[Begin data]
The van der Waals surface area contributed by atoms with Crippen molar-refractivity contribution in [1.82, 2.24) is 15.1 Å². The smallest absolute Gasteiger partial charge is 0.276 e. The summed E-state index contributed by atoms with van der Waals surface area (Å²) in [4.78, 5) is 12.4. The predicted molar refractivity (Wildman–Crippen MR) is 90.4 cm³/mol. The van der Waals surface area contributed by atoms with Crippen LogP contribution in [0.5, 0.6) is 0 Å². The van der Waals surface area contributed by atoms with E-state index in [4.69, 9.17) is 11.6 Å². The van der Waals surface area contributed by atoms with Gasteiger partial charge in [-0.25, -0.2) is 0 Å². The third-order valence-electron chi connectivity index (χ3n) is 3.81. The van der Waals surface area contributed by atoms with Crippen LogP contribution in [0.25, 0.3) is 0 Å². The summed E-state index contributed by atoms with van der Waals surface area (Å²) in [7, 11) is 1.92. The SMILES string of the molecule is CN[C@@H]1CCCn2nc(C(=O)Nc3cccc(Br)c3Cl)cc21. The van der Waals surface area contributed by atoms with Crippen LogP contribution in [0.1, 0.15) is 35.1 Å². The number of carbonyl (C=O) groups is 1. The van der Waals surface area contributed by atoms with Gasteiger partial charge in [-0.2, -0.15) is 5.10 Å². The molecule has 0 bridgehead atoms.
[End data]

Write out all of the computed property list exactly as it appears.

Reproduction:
The van der Waals surface area contributed by atoms with Crippen molar-refractivity contribution in [1.82, 2.24) is 15.1 Å². The smallest absolute Gasteiger partial charge is 0.276 e. The summed E-state index contributed by atoms with van der Waals surface area (Å²) in [4.78, 5) is 12.4. The predicted molar refractivity (Wildman–Crippen MR) is 90.4 cm³/mol. The van der Waals surface area contributed by atoms with Crippen LogP contribution in [0.5, 0.6) is 0 Å². The van der Waals surface area contributed by atoms with E-state index in [4.69, 9.17) is 11.6 Å². The van der Waals surface area contributed by atoms with Gasteiger partial charge in [-0.25, -0.2) is 0 Å². The third-order valence-electron chi connectivity index (χ3n) is 3.81. The van der Waals surface area contributed by atoms with Crippen LogP contribution in [0.25, 0.3) is 0 Å². The summed E-state index contributed by atoms with van der Waals surface area (Å²) in [7, 11) is 1.92. The SMILES string of the molecule is CN[C@@H]1CCCn2nc(C(=O)Nc3cccc(Br)c3Cl)cc21. The van der Waals surface area contributed by atoms with Crippen LogP contribution in [0.1, 0.15) is 35.1 Å². The number of carbonyl (C=O) groups is 1. The van der Waals surface area contributed by atoms with Gasteiger partial charge in [-0.2, -0.15) is 5.10 Å². The molecule has 0 bridgehead atoms.